A new study confirms what many corporate road warriors already know: frequent business travel takes a toll on one's health. Catherine A. Richards, a doctoral student in epidemiology at Columbia University, and her colleagues analysed medical records and travel data on 13,057 patients provided by a company that performs physical exams for corporations.
Adults who spent 20 or more nights away from home each month were 2.5 times as likely to rate their health as poor or fair, compared with travellers away from home just one to six nights a month, according to the analysis, which was published in April in The Journal of Occupational and Environmental Medicine. The most frequent travellers were also twice as likely to be obese as those who went out of town infrequently, the researchers found.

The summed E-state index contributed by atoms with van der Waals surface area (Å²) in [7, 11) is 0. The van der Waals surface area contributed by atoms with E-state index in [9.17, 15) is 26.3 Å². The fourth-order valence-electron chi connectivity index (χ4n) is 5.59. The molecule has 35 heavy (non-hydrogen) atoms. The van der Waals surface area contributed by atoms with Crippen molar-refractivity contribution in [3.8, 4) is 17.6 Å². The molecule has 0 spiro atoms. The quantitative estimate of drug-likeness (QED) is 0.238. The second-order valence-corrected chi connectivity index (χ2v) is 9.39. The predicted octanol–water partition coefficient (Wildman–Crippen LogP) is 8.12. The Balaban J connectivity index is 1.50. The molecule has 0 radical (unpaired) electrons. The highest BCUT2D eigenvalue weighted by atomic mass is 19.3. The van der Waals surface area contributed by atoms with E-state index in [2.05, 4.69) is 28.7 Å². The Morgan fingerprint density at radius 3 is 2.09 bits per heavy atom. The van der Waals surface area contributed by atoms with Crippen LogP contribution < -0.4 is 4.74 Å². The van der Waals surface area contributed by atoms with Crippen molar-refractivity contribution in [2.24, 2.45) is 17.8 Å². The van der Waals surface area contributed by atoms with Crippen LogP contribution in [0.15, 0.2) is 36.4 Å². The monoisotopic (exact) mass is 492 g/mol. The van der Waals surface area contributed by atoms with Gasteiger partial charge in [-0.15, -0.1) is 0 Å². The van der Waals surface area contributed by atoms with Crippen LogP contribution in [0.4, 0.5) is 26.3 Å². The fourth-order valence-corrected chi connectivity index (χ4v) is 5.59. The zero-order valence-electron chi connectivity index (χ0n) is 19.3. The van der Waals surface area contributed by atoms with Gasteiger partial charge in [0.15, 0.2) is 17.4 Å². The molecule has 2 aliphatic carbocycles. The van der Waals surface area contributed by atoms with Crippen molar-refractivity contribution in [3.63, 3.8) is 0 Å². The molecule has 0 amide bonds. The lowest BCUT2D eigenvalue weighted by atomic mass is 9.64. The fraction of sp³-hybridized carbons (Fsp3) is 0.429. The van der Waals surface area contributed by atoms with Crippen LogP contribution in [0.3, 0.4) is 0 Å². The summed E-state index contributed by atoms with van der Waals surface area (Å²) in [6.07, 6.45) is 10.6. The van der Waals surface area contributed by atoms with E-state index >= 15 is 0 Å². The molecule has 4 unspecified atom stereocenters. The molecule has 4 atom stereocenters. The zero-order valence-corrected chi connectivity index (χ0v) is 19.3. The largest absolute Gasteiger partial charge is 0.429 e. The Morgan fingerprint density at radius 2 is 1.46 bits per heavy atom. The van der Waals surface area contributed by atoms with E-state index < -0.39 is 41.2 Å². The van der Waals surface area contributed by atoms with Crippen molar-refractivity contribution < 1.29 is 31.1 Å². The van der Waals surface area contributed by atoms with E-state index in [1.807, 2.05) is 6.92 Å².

People who did not travel at all rated themselves as less healthy than light travellers, and they were 33 percent more likely to be obese. But their poor health was probably the reason they didn't travel, said the study's authors.
Richards said she hoped the analysis would encourage companies to take steps toward making exercise facilities and healthy food more widely available to business travellers.